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Morning Spin

Chicago Tribune

Wednesday, July 11, 2018  |  Editorial  |  Editorial Board

Third-party governor candidate Sam McCann reported receiving $77,700 more in campaign contributions from a union that endorsed J.B. Pritzker in the Democratic primary for governor, campaign finance records show.

About $60,000 from the International Union of Operating Engineers Local 150 paid for petition circulation services for McCann. Last month, he turned in roughly 65,000 petition signatures to get on the November ballot, a number so big that it helped insulate him from an attempted challenge by Republican allies of Gov. Bruce Rauner and others.

McCann is running under the new Conservative Party banner, exacerbating the challenges facing Rauner’s re-election as he seeks to heal divisions within his party’s base.

The central Illinois Republican previously had received $50,000 from the politically active union. It plays politics on both sides of the aisle, but union leader James Sweeney has been highly critical of Rauner’s agenda, particularly in trying to end a requirement that prevailing union wages be paid on public construction projects.

McCann’s campaign reported the contributions late Monday night. In addition to the petition services, the union also was listed as paying for printing campaign materials, video production and “campaign walkers.”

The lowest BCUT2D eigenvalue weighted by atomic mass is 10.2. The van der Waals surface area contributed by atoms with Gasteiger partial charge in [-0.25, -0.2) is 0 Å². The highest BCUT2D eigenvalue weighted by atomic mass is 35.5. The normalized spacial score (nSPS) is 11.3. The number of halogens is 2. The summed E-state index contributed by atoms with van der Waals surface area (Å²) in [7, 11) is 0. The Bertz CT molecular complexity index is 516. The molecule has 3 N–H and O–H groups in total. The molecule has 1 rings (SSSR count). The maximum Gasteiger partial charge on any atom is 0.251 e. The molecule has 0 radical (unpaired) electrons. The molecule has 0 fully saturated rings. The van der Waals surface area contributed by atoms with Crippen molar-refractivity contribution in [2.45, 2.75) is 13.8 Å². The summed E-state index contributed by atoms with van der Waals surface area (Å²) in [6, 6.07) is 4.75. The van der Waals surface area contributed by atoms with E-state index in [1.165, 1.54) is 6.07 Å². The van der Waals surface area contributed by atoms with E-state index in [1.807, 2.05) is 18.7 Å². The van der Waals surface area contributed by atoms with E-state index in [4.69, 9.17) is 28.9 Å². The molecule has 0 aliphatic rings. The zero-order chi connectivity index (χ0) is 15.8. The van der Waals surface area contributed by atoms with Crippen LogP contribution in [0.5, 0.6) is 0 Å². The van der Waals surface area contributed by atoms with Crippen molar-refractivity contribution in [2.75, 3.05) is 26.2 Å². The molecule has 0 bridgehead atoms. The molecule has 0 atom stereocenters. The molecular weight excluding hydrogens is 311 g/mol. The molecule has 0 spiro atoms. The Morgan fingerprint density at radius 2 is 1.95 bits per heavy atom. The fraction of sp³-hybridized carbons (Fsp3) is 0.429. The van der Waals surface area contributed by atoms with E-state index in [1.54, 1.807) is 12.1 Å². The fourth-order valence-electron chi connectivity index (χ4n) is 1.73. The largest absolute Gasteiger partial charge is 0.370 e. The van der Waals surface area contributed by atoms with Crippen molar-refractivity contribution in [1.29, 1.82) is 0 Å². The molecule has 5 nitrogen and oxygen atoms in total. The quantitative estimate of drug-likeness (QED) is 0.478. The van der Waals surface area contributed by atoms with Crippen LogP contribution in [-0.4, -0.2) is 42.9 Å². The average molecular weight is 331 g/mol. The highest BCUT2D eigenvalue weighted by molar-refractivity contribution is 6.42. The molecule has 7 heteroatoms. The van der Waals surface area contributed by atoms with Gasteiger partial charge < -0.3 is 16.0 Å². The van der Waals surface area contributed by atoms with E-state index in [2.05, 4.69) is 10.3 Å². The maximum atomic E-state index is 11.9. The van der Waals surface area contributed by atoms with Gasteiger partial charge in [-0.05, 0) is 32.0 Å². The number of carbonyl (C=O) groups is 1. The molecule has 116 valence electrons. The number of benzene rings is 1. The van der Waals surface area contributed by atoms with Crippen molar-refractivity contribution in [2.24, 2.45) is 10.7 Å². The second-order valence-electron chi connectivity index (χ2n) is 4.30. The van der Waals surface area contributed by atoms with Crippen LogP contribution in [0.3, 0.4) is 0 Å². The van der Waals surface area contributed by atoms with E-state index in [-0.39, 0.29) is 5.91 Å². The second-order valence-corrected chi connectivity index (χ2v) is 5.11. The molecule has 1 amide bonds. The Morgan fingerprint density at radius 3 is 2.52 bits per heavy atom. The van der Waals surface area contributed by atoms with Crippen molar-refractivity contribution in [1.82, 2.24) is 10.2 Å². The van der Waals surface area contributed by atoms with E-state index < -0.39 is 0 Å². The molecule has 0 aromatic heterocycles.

What’s on tap

*Mayor Rahm Emanuel is in Beijing, China.

*Gov. Rauner has no public events scheduled.

From the notebook

*Democrats want abortion assurances: Illinois lawmakers pushed Gov. Rauner on Tuesday to pledge that he will protect the controversial abortion bill HB40 if he’s re-elected governor, even though he signed the measure into law.

The pledge is a two-sentence document asking Rauner to declare he won’t sign any legislation “that repeals, modifies or in any way diminishes HB40” if re-elected in November. It also notes “100 percent” support for the bill as the law of the state of Illinois. Pritzker has signed the pledge, said Terry Cosgrove, CEO of the pro-choice Personal PAC.

HB40 was a controversial measure that expanded taxpayer-subsidized abortions for women covered by Medicaid and state employee health insurance. When Rauner signed the bill last year, he faced intense criticism from conservative Republicans who said he betrayed their values.

At a press conference in Chicago, City Clerk Anna Valencia said she’s “mad as hell” at Rauner, whom she called “our so-called leader,” for not signing the pledge. Others including Cook County Board President Toni Preckwinkle, Ald. Michelle Smith, 43rd, and state senator Heather Steans added their voices to those calling on Rauner to sign the pledge.

Despite Rauner’s pro-choice stance and signature on the bill, officials questioned his commitment on the issue.

“We do not want a recalcitrant, reluctant supporter of women’s reproductive healthcare that’s gonna sign one bill (and) look like he’s in a hostage video while he’s doing it,” said Ann Williams, a state representative who was one of the bill’s sponsors.